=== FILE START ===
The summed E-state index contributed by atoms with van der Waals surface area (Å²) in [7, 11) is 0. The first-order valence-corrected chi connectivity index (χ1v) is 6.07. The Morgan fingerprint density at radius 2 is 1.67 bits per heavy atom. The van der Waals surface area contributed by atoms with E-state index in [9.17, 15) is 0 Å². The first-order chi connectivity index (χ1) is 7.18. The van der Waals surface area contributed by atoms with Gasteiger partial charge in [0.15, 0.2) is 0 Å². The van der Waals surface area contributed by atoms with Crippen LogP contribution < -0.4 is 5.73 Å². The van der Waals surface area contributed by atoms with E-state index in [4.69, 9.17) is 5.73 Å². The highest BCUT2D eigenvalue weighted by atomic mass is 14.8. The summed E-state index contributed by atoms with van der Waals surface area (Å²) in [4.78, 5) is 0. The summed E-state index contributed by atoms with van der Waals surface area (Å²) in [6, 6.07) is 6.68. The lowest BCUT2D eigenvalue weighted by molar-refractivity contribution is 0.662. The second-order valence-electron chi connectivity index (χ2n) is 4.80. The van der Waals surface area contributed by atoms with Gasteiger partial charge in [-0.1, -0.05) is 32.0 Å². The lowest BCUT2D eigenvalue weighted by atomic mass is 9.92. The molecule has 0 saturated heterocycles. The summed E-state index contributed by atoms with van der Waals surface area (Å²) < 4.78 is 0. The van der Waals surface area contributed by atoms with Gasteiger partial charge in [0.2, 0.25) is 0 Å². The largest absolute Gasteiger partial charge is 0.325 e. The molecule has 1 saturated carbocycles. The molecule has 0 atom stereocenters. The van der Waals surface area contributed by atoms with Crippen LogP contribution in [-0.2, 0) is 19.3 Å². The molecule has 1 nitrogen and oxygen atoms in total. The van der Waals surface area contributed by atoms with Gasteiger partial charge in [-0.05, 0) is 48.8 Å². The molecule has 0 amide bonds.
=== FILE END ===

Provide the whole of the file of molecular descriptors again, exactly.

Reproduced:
The summed E-state index contributed by atoms with van der Waals surface area (Å²) in [7, 11) is 0. The first-order valence-corrected chi connectivity index (χ1v) is 6.07. The Morgan fingerprint density at radius 2 is 1.67 bits per heavy atom. The van der Waals surface area contributed by atoms with E-state index in [9.17, 15) is 0 Å². The first-order chi connectivity index (χ1) is 7.18. The van der Waals surface area contributed by atoms with Gasteiger partial charge in [0.15, 0.2) is 0 Å². The van der Waals surface area contributed by atoms with Crippen LogP contribution < -0.4 is 5.73 Å². The van der Waals surface area contributed by atoms with E-state index in [4.69, 9.17) is 5.73 Å². The highest BCUT2D eigenvalue weighted by atomic mass is 14.8. The summed E-state index contributed by atoms with van der Waals surface area (Å²) in [4.78, 5) is 0. The summed E-state index contributed by atoms with van der Waals surface area (Å²) in [6, 6.07) is 6.68. The lowest BCUT2D eigenvalue weighted by molar-refractivity contribution is 0.662. The second-order valence-electron chi connectivity index (χ2n) is 4.80. The van der Waals surface area contributed by atoms with Gasteiger partial charge in [-0.1, -0.05) is 32.0 Å². The lowest BCUT2D eigenvalue weighted by atomic mass is 9.92. The molecule has 0 saturated heterocycles. The summed E-state index contributed by atoms with van der Waals surface area (Å²) < 4.78 is 0. The van der Waals surface area contributed by atoms with Gasteiger partial charge in [0.2, 0.25) is 0 Å². The largest absolute Gasteiger partial charge is 0.325 e. The molecule has 1 saturated carbocycles. The molecule has 0 atom stereocenters. The van der Waals surface area contributed by atoms with Crippen LogP contribution in [-0.2, 0) is 19.3 Å². The molecule has 1 nitrogen and oxygen atoms in total. The van der Waals surface area contributed by atoms with Gasteiger partial charge in [-0.05, 0) is 48.8 Å². The molecule has 0 amide bonds.